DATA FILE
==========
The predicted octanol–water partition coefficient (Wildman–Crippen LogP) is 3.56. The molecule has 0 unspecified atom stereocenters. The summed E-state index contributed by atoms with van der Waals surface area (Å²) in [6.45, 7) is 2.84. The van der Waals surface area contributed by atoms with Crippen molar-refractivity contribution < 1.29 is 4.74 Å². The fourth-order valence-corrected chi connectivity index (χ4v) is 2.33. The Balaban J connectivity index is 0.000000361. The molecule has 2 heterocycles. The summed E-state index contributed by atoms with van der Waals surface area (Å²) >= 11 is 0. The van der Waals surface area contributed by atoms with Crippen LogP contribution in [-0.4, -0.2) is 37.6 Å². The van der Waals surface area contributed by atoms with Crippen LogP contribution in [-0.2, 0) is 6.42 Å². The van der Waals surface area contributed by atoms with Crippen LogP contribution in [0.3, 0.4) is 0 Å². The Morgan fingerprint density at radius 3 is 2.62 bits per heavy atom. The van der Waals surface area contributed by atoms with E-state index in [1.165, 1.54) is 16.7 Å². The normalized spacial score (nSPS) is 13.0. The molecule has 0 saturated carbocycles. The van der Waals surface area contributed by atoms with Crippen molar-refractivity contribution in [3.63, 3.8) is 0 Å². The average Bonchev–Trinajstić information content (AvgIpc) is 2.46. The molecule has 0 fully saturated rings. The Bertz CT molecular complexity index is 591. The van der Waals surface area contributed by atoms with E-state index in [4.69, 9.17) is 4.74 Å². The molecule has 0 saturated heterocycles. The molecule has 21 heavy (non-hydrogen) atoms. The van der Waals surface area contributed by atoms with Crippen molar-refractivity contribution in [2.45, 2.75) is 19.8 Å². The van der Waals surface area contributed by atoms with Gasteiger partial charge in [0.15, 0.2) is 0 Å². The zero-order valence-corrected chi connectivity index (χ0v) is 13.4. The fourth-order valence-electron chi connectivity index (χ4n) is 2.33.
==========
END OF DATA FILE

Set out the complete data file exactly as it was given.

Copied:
The predicted octanol–water partition coefficient (Wildman–Crippen LogP) is 3.56. The molecule has 0 unspecified atom stereocenters. The summed E-state index contributed by atoms with van der Waals surface area (Å²) in [6.45, 7) is 2.84. The van der Waals surface area contributed by atoms with Crippen molar-refractivity contribution < 1.29 is 4.74 Å². The fourth-order valence-corrected chi connectivity index (χ4v) is 2.33. The Balaban J connectivity index is 0.000000361. The molecule has 2 heterocycles. The summed E-state index contributed by atoms with van der Waals surface area (Å²) >= 11 is 0. The van der Waals surface area contributed by atoms with Crippen LogP contribution in [-0.4, -0.2) is 37.6 Å². The van der Waals surface area contributed by atoms with Crippen LogP contribution in [-0.2, 0) is 6.42 Å². The van der Waals surface area contributed by atoms with Crippen LogP contribution in [0.3, 0.4) is 0 Å². The Morgan fingerprint density at radius 3 is 2.62 bits per heavy atom. The van der Waals surface area contributed by atoms with E-state index in [1.165, 1.54) is 16.7 Å². The normalized spacial score (nSPS) is 13.0. The molecule has 0 saturated carbocycles. The van der Waals surface area contributed by atoms with Crippen molar-refractivity contribution in [3.63, 3.8) is 0 Å². The average Bonchev–Trinajstić information content (AvgIpc) is 2.46. The molecule has 0 fully saturated rings. The Bertz CT molecular complexity index is 591. The van der Waals surface area contributed by atoms with E-state index in [4.69, 9.17) is 4.74 Å². The molecule has 0 saturated heterocycles. The molecule has 21 heavy (non-hydrogen) atoms. The van der Waals surface area contributed by atoms with Crippen molar-refractivity contribution in [2.45, 2.75) is 19.8 Å². The van der Waals surface area contributed by atoms with Gasteiger partial charge in [0.15, 0.2) is 0 Å². The zero-order valence-corrected chi connectivity index (χ0v) is 13.4. The fourth-order valence-electron chi connectivity index (χ4n) is 2.33.